This argument fails in two respects. First, Peno's information was based on alleged existing violations at the Titan plant. His complaint and Bryant's affidavit stated the violations existed at the time of the complaint. Judge Huscher, the judge who issued the warrant, could “correctly assume” the information in Bryant's affidavit was “true and correct.” See Gilbert & Bennett Mfg., 589 F.2d at 1340.
Second, the Seventh Circuit rejected a similar argument in In the Matter of Establishment Inspection of Microcosm, 951 F.2d 121, 125 (7th Cir.1991). In that case, the company argued the warrant was untimely, citing 29 U.S.C. § 658(c) (which is identical to Iowa Code section 88.7), because the employee complaint was filed more than six months “following the occurrence of any violation.” Id. In rejecting this argument, the court stated:
[The company] has misread the statute, for the statute refers to issuing a citation for an OSHA violation within six months of the inspection revealing the violation. The section is unrelated to the time period from the filing of a complaint with OSHA to the time when OSHA responds.
Similarly, the time period in section 88.7 is unrelated to the time period between when the alleged violation occurs and when IOSHA responds to a complaint. The “occurrence of a violation” can only be determined upon inspection. To require IOSHA to determine exactly when the violation originally occurred would be an absurd result. It would mean that, even after an inspection reveals an existing violation, IOSHA could not issue a citation unless it could determine that violation had only been going on for less than six months. We adopt the interpretation in Microcosm and reject the one Titan suggests. See State v. Byers, 456 N.W.2d 917, 919 (Iowa 1990) (the court seeks a “reasonable interpretation that will best effect the legislative purpose and avoid absurd results”).
In Burkart Randall, the employer argued that the information in the warrant application was stale because OSHA received it five and six months, respectively, before the issuance of the warrant. 625 F.2d at 1322. In rejecting the argument, the Seventh Circuit said:
In this case, the conditions alleged in the employee complaints are not of a type that will likely disappear through mere passage of time; affirmative action to correct them appears necessary. We therefore agree with the district court that the nature of the alleged conditions makes reasonable the conclusion that violations of the Act remained on Burkart's premises at the time of the warrant application. The information contained in the application is thus not stale.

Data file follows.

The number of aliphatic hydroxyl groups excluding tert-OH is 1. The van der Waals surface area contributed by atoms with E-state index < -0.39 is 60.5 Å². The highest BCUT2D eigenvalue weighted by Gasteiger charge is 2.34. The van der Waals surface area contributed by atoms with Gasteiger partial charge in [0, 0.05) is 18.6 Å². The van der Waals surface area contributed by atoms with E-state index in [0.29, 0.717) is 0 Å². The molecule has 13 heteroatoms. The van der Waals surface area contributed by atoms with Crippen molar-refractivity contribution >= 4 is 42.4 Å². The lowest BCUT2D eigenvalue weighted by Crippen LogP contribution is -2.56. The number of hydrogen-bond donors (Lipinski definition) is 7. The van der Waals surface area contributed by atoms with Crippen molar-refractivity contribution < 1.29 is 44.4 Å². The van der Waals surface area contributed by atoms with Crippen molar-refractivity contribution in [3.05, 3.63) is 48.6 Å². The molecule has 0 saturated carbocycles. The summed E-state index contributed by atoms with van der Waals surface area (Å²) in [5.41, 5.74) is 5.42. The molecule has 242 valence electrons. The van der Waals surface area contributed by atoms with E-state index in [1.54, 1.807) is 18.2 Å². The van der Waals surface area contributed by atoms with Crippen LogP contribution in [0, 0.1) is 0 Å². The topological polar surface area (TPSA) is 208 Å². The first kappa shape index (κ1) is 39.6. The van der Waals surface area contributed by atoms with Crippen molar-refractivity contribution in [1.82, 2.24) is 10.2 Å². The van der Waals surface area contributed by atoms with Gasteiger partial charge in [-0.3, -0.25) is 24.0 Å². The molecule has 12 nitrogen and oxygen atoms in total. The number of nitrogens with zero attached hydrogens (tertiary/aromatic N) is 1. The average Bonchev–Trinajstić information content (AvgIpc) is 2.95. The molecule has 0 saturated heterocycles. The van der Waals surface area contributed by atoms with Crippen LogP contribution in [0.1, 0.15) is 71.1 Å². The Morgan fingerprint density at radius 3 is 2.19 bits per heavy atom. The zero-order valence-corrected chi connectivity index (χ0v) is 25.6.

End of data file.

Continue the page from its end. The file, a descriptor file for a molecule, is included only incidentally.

Likewise, here, the conditions alleged were not of a type that would likely disappear through the mere passage of time. It was reasonable therefore for Judge Huscher to conclude that violations of the IOSH Act remained on the Titan premises at the time of the warrant application.
IV. Inspection Warrant-Employee Representatives.
Finally, Titan contends that even if grounds for issuance of an inspection warrant existed, the inspection should have occurred without the presence of striking Union representatives. Titan's primary objection to allowing striking Union representatives to accompany IOSHA inspectors relates to the alleged hostile environment surrounding the strike at Titan. In particular, it cites to a June 1998, district court decision finding the Union, its president, Peno, and its vice president, Pete Putney, in contempt of court for violating provisions of an injunction. That decision was not admitted at the hearing on April 15 or April 27, 1999. Titan asked Judge Jordan to take judicial notice of the proceeding at the end of the April 27, 1999, contempt hearing, but the court never ruled on that request. It is therefore not part of this record.
We note that Judge Jordan, in his April 16 ruling, made the following statement: “Even though Titan claims the employees' representative should not be present because strike conditions exist, no evidence, other than that argument was presented to support such a contention.” In the same ruling, the court in effect ordered that Union representatives could accompany ISOHA inspectors during their inspection of the Titan plant.
A. Scope of Review.
To the extent Titan challenges the district court's interpretation of the applicable statutes and regulations, we review for correction of errors at law. State v. Ceron, 573 N.W.2d 587, 589 (Iowa 1997). The issue Titan raises also involves the IOSHA's interpretation of the act it is charged with enforcing. We defer to such interpretation unless the suggested interpretation is clearly erroneous. Wiebenga v. Iowa Dep't of Transp., 530 N.W.2d 732, 734 (Iowa 1995).
B. Applicable law.
Iowa Code section 88.6(4) provides: